Linked List – offer, offerFirst, and offerLast methods

In this post, we will discuss the offer, offerFirst, and offerLast methods of the Java LinkedList class. The offer methods add elements at the linked list’s start or end.

public boolean offer(E e)

  • What does it do? It will take an element or object as an argument and add it at the end of the linked list.
  • What does it return? It will return true after executing the function successfully.
Code Example
public class Codekru {

	public static void main(String[] args) {

		LinkedList<Object> linkedList = new LinkedList<Object>();

		linkedList.offer("first");
		linkedList.offer("second");

		System.out.println(linkedList);

	}
}

Output –

[first, second]

We have taken a LinkedList object and added the elements to it using the offer method.

Internally, the offer() method used the add() method of the linked list class and was introduced in java 1.5 under the queue interface.

Internal implementation of the offer() method
    public boolean offer(E e) {
        return add(e);
    }
Time complexity of the offer() method

As the offer function uses the add method internally, it will have the same complexity as the add() method. So, the time complexity of the offer() method would also be O(1).

public boolean offerFirst(E e)

It was introduced in java 1.6 under the deque interface.

  • What does it do? It will take an element or object as an argument and add it at the start of the linked list.
  • What does it return? It will return true after executing the function successfully.
import java.util.LinkedList;

public class Codekru {

	public static void main(String[] args) {

		LinkedList<Object> linkedList = new LinkedList<Object>();

		linkedList.offerFirst("first");
		linkedList.offerFirst("second");

		System.out.println(linkedList);

	}
}

Output –

[second, first]

Here, the elements were added at the front of the linked list using the offerFirst() method.

The offerFirst method internally called the addFirst method.

Internal implementation of offerFirst() method
    public boolean offerFirst(E e) {
        addFirst(e);
        return true;
    }
Time complexity of offerFirst() method

As the offerFirst function uses the addFirst method internally, it will have the same complexity as the addFirst() method. So, the time complexity of the offerFirst() method would also be O(1).

public boolean offerLast(E e)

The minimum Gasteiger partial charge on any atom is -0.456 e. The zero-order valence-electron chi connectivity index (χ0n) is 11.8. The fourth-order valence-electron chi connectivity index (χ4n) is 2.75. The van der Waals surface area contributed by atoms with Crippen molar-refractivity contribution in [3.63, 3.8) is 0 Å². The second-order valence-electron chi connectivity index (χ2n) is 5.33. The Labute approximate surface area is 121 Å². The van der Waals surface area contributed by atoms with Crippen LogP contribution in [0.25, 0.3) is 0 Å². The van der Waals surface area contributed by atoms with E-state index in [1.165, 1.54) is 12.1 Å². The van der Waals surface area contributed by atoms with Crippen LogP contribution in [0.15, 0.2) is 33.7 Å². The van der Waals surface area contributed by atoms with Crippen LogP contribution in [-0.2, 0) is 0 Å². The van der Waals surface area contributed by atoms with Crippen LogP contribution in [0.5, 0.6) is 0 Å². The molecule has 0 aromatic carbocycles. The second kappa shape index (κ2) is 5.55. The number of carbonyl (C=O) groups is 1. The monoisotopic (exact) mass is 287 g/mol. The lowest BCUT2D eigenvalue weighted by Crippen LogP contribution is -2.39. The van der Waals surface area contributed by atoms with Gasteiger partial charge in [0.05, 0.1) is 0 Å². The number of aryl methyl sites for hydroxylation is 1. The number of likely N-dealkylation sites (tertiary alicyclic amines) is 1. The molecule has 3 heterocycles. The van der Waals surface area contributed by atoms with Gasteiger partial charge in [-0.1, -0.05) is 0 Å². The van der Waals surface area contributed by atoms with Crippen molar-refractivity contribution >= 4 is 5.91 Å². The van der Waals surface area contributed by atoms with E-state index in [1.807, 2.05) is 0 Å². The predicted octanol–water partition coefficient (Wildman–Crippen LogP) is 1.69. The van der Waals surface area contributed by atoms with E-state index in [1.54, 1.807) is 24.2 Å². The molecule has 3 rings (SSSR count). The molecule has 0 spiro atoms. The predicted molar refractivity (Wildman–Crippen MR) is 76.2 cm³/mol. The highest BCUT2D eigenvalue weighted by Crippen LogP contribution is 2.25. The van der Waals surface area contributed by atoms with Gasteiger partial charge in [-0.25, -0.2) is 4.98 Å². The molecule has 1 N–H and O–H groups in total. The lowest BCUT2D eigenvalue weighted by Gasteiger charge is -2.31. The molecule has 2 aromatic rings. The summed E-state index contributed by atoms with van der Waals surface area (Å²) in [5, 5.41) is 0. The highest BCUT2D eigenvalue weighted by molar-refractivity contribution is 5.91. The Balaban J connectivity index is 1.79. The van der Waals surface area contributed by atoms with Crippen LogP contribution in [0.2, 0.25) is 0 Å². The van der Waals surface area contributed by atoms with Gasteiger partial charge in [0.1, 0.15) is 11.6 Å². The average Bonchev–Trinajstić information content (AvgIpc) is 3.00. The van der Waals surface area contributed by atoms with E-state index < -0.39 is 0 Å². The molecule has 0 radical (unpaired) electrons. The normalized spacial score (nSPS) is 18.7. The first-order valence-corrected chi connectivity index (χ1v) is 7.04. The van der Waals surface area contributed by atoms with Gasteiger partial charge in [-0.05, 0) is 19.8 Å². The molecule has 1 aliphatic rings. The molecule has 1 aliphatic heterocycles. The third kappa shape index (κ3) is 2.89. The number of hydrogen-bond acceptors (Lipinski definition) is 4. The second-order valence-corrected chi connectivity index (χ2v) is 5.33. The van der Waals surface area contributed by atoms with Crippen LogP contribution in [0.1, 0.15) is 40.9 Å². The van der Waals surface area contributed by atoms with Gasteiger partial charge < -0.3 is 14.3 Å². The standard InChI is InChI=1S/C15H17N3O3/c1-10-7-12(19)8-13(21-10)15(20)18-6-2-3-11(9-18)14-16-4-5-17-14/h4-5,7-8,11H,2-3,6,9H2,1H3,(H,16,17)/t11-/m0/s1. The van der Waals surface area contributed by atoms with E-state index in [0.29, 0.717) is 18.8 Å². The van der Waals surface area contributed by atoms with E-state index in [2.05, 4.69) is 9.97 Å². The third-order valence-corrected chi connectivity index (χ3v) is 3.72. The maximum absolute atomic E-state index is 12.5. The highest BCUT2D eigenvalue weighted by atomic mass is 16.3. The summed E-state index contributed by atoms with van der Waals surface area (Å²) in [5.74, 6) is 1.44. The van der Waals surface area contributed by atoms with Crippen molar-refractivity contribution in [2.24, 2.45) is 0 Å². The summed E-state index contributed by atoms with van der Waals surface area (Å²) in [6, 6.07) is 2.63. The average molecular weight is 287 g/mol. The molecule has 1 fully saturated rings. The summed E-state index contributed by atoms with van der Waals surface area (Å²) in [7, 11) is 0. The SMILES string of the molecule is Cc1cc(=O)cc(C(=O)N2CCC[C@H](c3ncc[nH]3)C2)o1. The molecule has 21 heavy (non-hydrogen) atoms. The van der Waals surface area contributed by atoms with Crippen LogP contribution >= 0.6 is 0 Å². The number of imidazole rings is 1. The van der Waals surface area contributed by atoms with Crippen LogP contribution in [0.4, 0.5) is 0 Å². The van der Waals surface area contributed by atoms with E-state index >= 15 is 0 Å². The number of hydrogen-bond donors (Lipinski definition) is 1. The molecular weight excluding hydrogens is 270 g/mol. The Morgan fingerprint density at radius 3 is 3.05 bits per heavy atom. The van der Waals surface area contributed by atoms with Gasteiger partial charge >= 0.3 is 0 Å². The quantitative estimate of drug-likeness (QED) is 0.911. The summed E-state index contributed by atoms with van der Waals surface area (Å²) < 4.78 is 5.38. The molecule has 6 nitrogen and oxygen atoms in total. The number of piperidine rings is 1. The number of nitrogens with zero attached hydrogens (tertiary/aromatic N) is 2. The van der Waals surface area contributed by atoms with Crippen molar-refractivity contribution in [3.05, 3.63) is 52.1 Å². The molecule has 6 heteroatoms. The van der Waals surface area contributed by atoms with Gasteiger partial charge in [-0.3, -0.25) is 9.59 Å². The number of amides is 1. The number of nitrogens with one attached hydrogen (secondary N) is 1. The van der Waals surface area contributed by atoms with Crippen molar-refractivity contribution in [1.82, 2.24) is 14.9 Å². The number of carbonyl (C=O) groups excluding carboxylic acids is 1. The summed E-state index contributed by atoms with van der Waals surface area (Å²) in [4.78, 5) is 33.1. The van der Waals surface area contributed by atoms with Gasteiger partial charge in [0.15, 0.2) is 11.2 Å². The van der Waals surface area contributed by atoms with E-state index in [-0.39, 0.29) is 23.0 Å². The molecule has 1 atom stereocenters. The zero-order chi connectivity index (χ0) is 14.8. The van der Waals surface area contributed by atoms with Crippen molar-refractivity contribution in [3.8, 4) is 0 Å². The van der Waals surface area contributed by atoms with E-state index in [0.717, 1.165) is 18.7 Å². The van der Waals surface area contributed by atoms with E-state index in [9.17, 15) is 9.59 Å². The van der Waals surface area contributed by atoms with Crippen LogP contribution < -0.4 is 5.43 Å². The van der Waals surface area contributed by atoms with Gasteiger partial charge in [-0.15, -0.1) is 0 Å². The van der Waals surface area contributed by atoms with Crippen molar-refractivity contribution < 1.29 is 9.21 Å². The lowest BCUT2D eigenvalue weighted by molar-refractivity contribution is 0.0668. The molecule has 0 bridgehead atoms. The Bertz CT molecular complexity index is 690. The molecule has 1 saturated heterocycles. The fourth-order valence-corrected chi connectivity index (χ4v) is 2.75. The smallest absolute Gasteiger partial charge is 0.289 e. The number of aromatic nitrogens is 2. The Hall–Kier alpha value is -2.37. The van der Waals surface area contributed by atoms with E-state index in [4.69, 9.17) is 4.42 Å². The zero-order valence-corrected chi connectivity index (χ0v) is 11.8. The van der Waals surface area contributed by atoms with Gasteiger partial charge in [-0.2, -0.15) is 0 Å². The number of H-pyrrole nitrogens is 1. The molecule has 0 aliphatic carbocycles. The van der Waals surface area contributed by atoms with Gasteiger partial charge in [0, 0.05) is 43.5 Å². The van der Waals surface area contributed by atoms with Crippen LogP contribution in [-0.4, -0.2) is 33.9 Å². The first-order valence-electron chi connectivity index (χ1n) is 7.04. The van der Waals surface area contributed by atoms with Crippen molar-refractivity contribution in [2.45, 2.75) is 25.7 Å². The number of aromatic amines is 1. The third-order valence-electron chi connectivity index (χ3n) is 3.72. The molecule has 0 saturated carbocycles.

It was also introduced in java 1.6 under deque interface.

  • What does it do? It will take an element or object as an argument and add it at the end of the linked list.
  • What does it return? It will return true after executing it successfully.
import java.util.LinkedList;

public class Codekru {

	public static void main(String[] args) {

		LinkedList<Object> linkedList = new LinkedList<Object>();

		linkedList.offerLast("first");
		linkedList.offerLast("second");

		System.out.println(linkedList);

	}
}

Output –

[first, second]

Internally, the offerLast method calls the addLast method.

Internal implementation of offerLast method
    public boolean offerLast(E e) {
        addLast(e);
        return true;
    }
Time complexity of the offerLast method

offerLast() has the same time complexity as the addLast() method. So, the time complexity of the offerLast() method would be O(1) as well.

Difference between offer() vs. offerLast() methods?

Now, the question is why there are two methods (offer and offerLast) doing essentially the same thing?

  • Well, the offer method came first in java 1.5 under the queue interface, whereas the offerLast method came in java 1.6 under the deque interface. As the linked list class implements both the interfaces, it has to implement both the methods and ends up implementing the methods having the same functionality.
  • offer() method internally uses the add() method whereas the offerLast() method uses the addLast() method.

We recommend reading this article to learn more about the linked list and its methods.

We hope that you find this helpful. Please feel free to write us in the comments or mail us at [email protected] for any doubts or concerns.

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